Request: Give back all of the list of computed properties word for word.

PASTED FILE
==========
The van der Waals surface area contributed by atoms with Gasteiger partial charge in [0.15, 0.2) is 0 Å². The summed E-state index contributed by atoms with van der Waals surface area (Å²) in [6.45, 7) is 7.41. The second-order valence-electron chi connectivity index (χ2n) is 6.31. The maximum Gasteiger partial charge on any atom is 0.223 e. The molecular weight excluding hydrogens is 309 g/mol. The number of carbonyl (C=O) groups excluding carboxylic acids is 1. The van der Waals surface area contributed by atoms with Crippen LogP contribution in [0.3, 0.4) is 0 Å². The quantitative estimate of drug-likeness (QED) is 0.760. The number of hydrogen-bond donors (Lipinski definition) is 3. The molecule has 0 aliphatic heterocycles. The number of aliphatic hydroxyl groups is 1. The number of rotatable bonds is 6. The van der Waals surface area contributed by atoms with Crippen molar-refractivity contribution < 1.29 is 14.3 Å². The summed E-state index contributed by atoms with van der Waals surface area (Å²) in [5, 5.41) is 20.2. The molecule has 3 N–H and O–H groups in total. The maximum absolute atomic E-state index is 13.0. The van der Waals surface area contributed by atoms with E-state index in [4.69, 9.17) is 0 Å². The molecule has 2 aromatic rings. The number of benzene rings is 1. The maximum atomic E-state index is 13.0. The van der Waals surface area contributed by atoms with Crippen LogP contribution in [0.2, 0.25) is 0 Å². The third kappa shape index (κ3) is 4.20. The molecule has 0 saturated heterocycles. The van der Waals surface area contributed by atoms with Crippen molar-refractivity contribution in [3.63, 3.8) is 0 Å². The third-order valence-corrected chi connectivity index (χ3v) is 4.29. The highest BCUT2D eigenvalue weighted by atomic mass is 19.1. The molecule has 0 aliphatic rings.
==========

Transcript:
The van der Waals surface area contributed by atoms with Gasteiger partial charge in [0.15, 0.2) is 0 Å². The summed E-state index contributed by atoms with van der Waals surface area (Å²) in [6.45, 7) is 7.41. The second-order valence-electron chi connectivity index (χ2n) is 6.31. The maximum Gasteiger partial charge on any atom is 0.223 e. The molecular weight excluding hydrogens is 309 g/mol. The number of carbonyl (C=O) groups excluding carboxylic acids is 1. The van der Waals surface area contributed by atoms with Crippen LogP contribution in [0.3, 0.4) is 0 Å². The quantitative estimate of drug-likeness (QED) is 0.760. The number of hydrogen-bond donors (Lipinski definition) is 3. The molecule has 0 aliphatic heterocycles. The number of aliphatic hydroxyl groups is 1. The number of rotatable bonds is 6. The van der Waals surface area contributed by atoms with Crippen molar-refractivity contribution < 1.29 is 14.3 Å². The summed E-state index contributed by atoms with van der Waals surface area (Å²) in [5, 5.41) is 20.2. The molecule has 3 N–H and O–H groups in total. The maximum absolute atomic E-state index is 13.0. The van der Waals surface area contributed by atoms with E-state index in [4.69, 9.17) is 0 Å². The molecule has 2 aromatic rings. The number of benzene rings is 1. The maximum atomic E-state index is 13.0. The van der Waals surface area contributed by atoms with Crippen LogP contribution in [0.2, 0.25) is 0 Å². The third kappa shape index (κ3) is 4.20. The molecule has 0 saturated heterocycles. The van der Waals surface area contributed by atoms with Crippen molar-refractivity contribution in [3.63, 3.8) is 0 Å². The third-order valence-corrected chi connectivity index (χ3v) is 4.29. The highest BCUT2D eigenvalue weighted by atomic mass is 19.1. The molecule has 0 aliphatic rings.